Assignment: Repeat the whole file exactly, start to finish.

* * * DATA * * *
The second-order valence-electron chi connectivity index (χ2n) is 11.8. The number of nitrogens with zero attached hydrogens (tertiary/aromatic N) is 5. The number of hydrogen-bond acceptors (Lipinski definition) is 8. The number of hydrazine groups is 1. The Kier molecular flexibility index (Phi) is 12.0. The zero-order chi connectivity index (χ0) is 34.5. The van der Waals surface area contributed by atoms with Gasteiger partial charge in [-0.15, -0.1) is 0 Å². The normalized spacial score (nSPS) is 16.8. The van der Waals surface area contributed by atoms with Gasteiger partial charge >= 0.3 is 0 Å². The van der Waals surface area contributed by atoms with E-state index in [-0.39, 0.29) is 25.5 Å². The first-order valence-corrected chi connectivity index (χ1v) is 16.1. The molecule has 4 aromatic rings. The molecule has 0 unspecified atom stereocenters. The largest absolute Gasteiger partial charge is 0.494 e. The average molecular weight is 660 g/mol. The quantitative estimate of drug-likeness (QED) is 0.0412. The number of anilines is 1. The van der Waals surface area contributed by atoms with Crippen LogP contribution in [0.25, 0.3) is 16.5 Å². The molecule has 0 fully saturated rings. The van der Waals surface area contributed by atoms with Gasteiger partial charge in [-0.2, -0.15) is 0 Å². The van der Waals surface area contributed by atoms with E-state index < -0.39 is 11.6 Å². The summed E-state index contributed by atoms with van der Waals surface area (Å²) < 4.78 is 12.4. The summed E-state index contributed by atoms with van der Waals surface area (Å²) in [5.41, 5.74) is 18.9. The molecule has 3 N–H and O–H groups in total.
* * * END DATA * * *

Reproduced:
The second-order valence-electron chi connectivity index (χ2n) is 11.8. The number of nitrogens with zero attached hydrogens (tertiary/aromatic N) is 5. The number of hydrogen-bond acceptors (Lipinski definition) is 8. The number of hydrazine groups is 1. The Kier molecular flexibility index (Phi) is 12.0. The zero-order chi connectivity index (χ0) is 34.5. The van der Waals surface area contributed by atoms with Gasteiger partial charge in [-0.15, -0.1) is 0 Å². The normalized spacial score (nSPS) is 16.8. The van der Waals surface area contributed by atoms with Gasteiger partial charge >= 0.3 is 0 Å². The van der Waals surface area contributed by atoms with E-state index in [-0.39, 0.29) is 25.5 Å². The first-order valence-corrected chi connectivity index (χ1v) is 16.1. The molecule has 4 aromatic rings. The molecule has 0 unspecified atom stereocenters. The largest absolute Gasteiger partial charge is 0.494 e. The average molecular weight is 660 g/mol. The quantitative estimate of drug-likeness (QED) is 0.0412. The number of anilines is 1. The van der Waals surface area contributed by atoms with Crippen LogP contribution in [0.25, 0.3) is 16.5 Å². The molecule has 0 fully saturated rings. The van der Waals surface area contributed by atoms with Gasteiger partial charge in [-0.2, -0.15) is 0 Å². The van der Waals surface area contributed by atoms with E-state index < -0.39 is 11.6 Å². The summed E-state index contributed by atoms with van der Waals surface area (Å²) < 4.78 is 12.4. The summed E-state index contributed by atoms with van der Waals surface area (Å²) in [5.41, 5.74) is 18.9. The molecule has 3 N–H and O–H groups in total.